(Credit: Aero Archive / Alamy)

on feminism

Harry has always asserted feminity within rock ‘n’ roll. She entered it as a rollicking force and ensured that punk was the moment women’s voice in rock ‘n’ roll was heard. Status: “The only place left for rock to go is toward more girl stars. There’s nothing left for men to do. There’s bound to be more male stars, but they can’t express anything new.” Later asking in a more perfunctory sense: “How can one be a woman and not be a feminist? That’s my question.”

(Credit: Debbie Harry/ Blondie)

On her artistic approach

Harry is enamored with music and as an artist, she looks to let that lust for life flow through her and come out expressively. “I do know the effect that music still has on me – I’m completely vulnerable to it. I’m seduced by it,” she once said. And that is reflected in her own output, stating: “Music has its own emotional embodiment. It carries an emotion with it. When you associate a lyric with the music, it’s much easier; but when you’re standing there completely dry in front of the camera with no musical background, just a fine-tuned, get-this-emotional-story across, it’s a very, very intense kind of focus.”

(Credit: Alamy)

On her hard work

Punk was about breaking into the mainstream and tackling the bourgeoisie. At 31, harry knew better than most, that something like that doesn’t just happen. She said: “To be an artist you have to be as much a businessman to succeed, you have to spend an equal amount of time doing business as you spend doing your craft.” This has stayed with her since: “I guess people assume I have some sort of totally magical life, but I’m a working musician, fortunately. I’ve worked on my craft, and I’m very fortunate I’ve been able to survive in a very competitive industry and enjoy my success. It’s not easy.”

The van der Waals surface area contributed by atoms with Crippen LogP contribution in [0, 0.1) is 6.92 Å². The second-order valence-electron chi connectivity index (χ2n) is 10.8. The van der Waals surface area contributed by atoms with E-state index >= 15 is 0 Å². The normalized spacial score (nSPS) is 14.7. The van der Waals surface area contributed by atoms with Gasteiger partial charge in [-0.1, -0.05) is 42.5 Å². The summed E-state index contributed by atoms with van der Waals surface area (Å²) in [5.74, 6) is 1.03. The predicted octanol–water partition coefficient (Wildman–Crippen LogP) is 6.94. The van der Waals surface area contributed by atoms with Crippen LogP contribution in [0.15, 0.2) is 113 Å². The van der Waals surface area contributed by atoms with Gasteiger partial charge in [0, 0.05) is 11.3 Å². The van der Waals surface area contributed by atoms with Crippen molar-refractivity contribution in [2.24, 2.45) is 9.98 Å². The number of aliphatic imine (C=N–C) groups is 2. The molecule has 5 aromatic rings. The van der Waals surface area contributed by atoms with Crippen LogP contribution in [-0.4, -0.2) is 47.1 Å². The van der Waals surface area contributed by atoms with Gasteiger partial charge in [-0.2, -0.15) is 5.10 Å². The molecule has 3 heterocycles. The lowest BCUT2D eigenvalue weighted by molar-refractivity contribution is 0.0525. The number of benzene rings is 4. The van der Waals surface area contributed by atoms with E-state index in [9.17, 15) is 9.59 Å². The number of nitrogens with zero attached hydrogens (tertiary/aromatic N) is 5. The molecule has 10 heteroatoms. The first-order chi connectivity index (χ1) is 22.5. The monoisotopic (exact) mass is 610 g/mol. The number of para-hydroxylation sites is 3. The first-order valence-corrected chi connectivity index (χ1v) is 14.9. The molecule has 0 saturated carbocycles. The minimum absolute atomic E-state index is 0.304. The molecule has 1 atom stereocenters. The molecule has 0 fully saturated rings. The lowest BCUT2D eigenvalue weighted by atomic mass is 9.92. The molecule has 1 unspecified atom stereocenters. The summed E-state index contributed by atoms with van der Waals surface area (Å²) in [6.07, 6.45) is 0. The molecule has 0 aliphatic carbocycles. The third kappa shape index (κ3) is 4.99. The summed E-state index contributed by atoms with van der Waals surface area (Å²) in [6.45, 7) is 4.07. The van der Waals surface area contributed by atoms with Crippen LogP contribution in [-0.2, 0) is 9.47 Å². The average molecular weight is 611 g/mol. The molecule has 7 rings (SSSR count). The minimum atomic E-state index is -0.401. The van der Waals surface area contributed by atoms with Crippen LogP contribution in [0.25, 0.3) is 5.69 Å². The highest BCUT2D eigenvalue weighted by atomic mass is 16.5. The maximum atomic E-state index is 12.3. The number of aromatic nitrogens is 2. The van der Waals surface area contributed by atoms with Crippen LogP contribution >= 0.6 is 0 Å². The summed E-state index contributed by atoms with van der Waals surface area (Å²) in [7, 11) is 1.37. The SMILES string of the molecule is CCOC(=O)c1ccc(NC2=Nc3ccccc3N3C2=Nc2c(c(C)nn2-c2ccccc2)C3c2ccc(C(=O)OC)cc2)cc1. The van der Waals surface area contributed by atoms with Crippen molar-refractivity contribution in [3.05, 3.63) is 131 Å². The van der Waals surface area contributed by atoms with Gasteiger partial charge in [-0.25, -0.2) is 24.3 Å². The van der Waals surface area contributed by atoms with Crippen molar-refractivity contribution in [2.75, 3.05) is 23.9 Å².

(Credit: Alamy)

On the meaning of punk

If you ever wonder why Blondie are called punk when sometimes their style even seems closer to disco, then the answer is in their attitude: “That was always what I felt was the beauty of Rock ‘n’ Roll, it was entertainment and showbiz yet it had the idea of ​​the voice of the people, it had an essence to it which was socially motivated. Not that I want to change the world, do you know? But it was sort of relevant to real life, it involved the real essence of poetry or the real essence of fine art. But it was also entertainment. That was the real vitality.”

(Credit: Chris Stein)

On her legacy

As an artist, Harry has explored every realm in the book and always looks to push on musically: “I always say the new album is the best one yet. I always feel that – I really do, because it’s the latest and it’s the newest and it’s a little bit better.”

(Credit: Press)

Follow Far Out Magazine across our social channels, on Facebook, twitter and Instagram.

Leave a Comment

%d bloggers like this: